I didn’t know you, Anthony Bourdain.

I didn’t know you, Anthony Bourdain.

But you made a difference to me.

Your book, Kitchen Confidential, made me laugh out loud. Its relentless and brutal honesty also gave me complete certainty that I made the right choice by not going into the business of food and letting cooking for others remain a beloved hobby.

Your curiosity and wanderlust were inspiring. The world is a big, wonderful and fabulously interesting place, and your intense hunger for knowledge and new experiences tantalized and nourished me, along with so many others.

The headlong-headstrong way you embraced – and even exalted – peasant and street food helped me to embrace and exalt some of the more humble food in my own family’s background.

I didn’t know you, Anthony Bourdain.

But I’ve struggled with your death.

I’ve been silent for a few days trying to process it.

My brother made the same choice you did, Anthony. He took his own life.

I’ve been silent – and not-silent – for almost five years trying to process it.

There’s an army of people out there just like me who are struggling with your death from a duality of emotions.

There’s the sense of loss from the abrupt ending of your huge contribution to the canons of travel, food and cultural understanding, and a reluctant but absolutely unavoidable comparison to our own unwelcome experiences with the savage, raw, rollercoaster aftermath of suicide.

We mourn you with already-broken hearts, Anthony. There’s a seat at the table that shouldn’t be empty yet.

We cringe and weep for your loved ones, who will struggle for years to understand.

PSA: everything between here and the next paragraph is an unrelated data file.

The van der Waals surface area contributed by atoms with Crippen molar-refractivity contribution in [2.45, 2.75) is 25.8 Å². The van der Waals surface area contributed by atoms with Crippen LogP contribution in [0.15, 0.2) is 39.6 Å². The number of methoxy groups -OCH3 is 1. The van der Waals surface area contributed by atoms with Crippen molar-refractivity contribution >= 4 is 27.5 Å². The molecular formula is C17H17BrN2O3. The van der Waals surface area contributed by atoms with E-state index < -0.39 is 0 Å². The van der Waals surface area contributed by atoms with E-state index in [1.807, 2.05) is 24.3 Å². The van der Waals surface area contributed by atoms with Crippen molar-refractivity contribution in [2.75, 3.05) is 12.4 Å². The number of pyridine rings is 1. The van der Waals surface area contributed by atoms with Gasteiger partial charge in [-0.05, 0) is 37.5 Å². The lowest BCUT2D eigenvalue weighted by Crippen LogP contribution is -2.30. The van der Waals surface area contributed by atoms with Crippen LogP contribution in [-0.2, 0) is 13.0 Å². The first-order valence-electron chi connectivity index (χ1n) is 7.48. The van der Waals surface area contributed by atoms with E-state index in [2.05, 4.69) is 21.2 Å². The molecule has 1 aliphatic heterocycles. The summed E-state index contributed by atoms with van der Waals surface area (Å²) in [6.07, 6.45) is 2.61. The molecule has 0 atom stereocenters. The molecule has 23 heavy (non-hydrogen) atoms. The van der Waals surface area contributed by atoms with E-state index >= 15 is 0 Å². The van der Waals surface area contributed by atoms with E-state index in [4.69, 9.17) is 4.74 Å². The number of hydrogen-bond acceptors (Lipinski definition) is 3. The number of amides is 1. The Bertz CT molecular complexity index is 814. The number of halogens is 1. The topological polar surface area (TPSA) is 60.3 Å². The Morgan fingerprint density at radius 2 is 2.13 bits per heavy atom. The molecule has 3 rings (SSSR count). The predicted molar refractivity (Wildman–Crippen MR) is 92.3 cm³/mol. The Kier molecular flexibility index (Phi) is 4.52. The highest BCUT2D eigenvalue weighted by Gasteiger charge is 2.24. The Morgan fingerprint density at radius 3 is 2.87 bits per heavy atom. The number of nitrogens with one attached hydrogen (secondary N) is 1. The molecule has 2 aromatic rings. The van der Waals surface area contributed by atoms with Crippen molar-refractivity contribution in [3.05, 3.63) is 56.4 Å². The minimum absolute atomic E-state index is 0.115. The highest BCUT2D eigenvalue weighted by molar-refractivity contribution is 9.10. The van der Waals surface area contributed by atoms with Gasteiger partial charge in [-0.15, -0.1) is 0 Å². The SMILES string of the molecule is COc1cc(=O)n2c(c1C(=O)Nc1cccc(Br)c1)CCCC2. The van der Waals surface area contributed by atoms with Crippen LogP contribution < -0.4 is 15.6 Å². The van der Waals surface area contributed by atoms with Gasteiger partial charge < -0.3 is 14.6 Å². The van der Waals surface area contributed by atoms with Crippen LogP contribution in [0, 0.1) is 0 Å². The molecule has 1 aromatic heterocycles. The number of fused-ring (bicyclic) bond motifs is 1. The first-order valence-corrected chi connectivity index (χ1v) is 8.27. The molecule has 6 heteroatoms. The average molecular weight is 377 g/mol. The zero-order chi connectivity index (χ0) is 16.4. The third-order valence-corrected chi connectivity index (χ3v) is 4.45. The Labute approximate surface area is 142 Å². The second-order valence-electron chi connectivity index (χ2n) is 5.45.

We wish it was different. We know it will never be the same.

I didn’t know you, Anthony Bourdain.

I wish I had.

You made a difference to me. To many.

Today I join the chorus of voices, each mourning your death and celebrating your life in their own way.

Your egalitarian outlook, voracious appetite and adventurous spirit made the world’s menu so much bigger for so many.

Thank you for that, Anthony. I hope you’ve found peace. I hope my brother has found peace. I pray that your family and loved ones will someday find peace and acceptance.

It takes a long, long time.


And for anyone else out there who has read this far and struggles with depression and hopelessness like Anthony, my brother, and so many others, below is a repeat of a ragged little poem I wrote, a plea for you to reach out. The original post is here: My Brother’s Suicide: Out of the Darkness and Into the Light.

 

A Suicide Prevention Poem: Out of the Darkness and Into the Light

please hear my plea

if you are out there somewhere

in the dark

considering taking control of your life

by taking your life

please tell someone

just one person

let one person know

that you are at risk

in the dark

and sad

and feeling alone and desperate and unloved

please hear my plea

know that the people who have always loved you

still do

always will

know that your current situation

in the dark

doesn’t have to be

your permanent situation

there’s no death sentence for mistakes or regret

unless you pass it on yourself

please hear my plea

reach out to the light

please tell someone

just one person

let one person know

that you are at risk

in the dark

and sad

and feeling alone and desperate and unloved

you’ll never know

unless you reach out

that you can live in the light again

we’ll never know we can help

unless you tell someone

just one person

let one person know

we’ll never know

that we could have been

the light in your darkness

please hear my plea:

you matter to someone

he mattered to me

© 2018 Glover Gardens

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